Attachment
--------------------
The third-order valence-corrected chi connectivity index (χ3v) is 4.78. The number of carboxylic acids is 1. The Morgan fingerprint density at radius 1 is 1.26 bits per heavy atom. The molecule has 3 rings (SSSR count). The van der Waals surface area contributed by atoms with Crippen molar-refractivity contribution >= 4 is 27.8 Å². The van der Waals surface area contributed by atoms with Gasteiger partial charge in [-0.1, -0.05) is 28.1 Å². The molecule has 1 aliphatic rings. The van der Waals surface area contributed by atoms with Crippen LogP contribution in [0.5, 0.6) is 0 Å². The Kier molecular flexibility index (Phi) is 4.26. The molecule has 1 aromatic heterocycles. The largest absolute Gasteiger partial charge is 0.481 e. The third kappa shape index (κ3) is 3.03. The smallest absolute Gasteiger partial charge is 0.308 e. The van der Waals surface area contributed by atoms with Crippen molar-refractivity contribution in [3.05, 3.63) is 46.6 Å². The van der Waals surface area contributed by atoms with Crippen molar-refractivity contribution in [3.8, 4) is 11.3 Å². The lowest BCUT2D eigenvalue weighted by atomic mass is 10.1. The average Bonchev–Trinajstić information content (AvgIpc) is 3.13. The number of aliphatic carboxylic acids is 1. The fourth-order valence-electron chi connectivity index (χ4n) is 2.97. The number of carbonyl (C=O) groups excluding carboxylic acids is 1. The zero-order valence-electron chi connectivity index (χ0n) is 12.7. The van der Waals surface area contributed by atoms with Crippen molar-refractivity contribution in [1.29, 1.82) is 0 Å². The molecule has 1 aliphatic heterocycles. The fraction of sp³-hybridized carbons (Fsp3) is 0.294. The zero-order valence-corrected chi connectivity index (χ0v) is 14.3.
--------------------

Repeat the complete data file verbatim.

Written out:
The third-order valence-corrected chi connectivity index (χ3v) is 4.78. The number of carboxylic acids is 1. The Morgan fingerprint density at radius 1 is 1.26 bits per heavy atom. The molecule has 3 rings (SSSR count). The van der Waals surface area contributed by atoms with Crippen molar-refractivity contribution >= 4 is 27.8 Å². The van der Waals surface area contributed by atoms with Gasteiger partial charge in [-0.1, -0.05) is 28.1 Å². The molecule has 1 aliphatic rings. The van der Waals surface area contributed by atoms with Crippen LogP contribution in [0.5, 0.6) is 0 Å². The Kier molecular flexibility index (Phi) is 4.26. The molecule has 1 aromatic heterocycles. The largest absolute Gasteiger partial charge is 0.481 e. The third kappa shape index (κ3) is 3.03. The smallest absolute Gasteiger partial charge is 0.308 e. The van der Waals surface area contributed by atoms with Crippen molar-refractivity contribution in [3.05, 3.63) is 46.6 Å². The van der Waals surface area contributed by atoms with Crippen molar-refractivity contribution in [3.8, 4) is 11.3 Å². The lowest BCUT2D eigenvalue weighted by atomic mass is 10.1. The average Bonchev–Trinajstić information content (AvgIpc) is 3.13. The number of aliphatic carboxylic acids is 1. The fourth-order valence-electron chi connectivity index (χ4n) is 2.97. The number of carbonyl (C=O) groups excluding carboxylic acids is 1. The zero-order valence-electron chi connectivity index (χ0n) is 12.7. The van der Waals surface area contributed by atoms with Crippen molar-refractivity contribution in [1.29, 1.82) is 0 Å². The molecule has 1 aliphatic heterocycles. The fraction of sp³-hybridized carbons (Fsp3) is 0.294. The zero-order valence-corrected chi connectivity index (χ0v) is 14.3.